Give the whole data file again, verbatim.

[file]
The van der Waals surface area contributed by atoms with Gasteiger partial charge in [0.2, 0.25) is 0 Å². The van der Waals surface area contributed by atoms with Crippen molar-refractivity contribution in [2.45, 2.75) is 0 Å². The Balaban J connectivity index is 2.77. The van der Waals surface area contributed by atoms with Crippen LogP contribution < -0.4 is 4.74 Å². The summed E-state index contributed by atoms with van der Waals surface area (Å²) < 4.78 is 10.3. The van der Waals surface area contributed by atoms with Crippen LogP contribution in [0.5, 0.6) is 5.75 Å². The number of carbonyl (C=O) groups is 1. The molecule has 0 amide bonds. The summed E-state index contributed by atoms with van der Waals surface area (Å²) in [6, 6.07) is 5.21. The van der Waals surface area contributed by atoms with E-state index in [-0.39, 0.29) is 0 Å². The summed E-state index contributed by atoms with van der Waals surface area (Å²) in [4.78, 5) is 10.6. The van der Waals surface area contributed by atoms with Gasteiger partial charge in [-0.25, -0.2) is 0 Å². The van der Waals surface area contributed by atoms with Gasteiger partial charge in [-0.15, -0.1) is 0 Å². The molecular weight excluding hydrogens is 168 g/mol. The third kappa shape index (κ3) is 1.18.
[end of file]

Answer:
The van der Waals surface area contributed by atoms with Gasteiger partial charge in [0.2, 0.25) is 0 Å². The van der Waals surface area contributed by atoms with Crippen molar-refractivity contribution in [2.45, 2.75) is 0 Å². The Balaban J connectivity index is 2.77. The van der Waals surface area contributed by atoms with Crippen LogP contribution < -0.4 is 4.74 Å². The summed E-state index contributed by atoms with van der Waals surface area (Å²) < 4.78 is 10.3. The van der Waals surface area contributed by atoms with Crippen LogP contribution in [0.5, 0.6) is 5.75 Å². The number of carbonyl (C=O) groups is 1. The molecule has 0 amide bonds. The summed E-state index contributed by atoms with van der Waals surface area (Å²) in [6, 6.07) is 5.21. The van der Waals surface area contributed by atoms with E-state index in [-0.39, 0.29) is 0 Å². The summed E-state index contributed by atoms with van der Waals surface area (Å²) in [4.78, 5) is 10.6. The van der Waals surface area contributed by atoms with Gasteiger partial charge in [-0.25, -0.2) is 0 Å². The van der Waals surface area contributed by atoms with Gasteiger partial charge in [-0.15, -0.1) is 0 Å². The molecular weight excluding hydrogens is 168 g/mol. The third kappa shape index (κ3) is 1.18.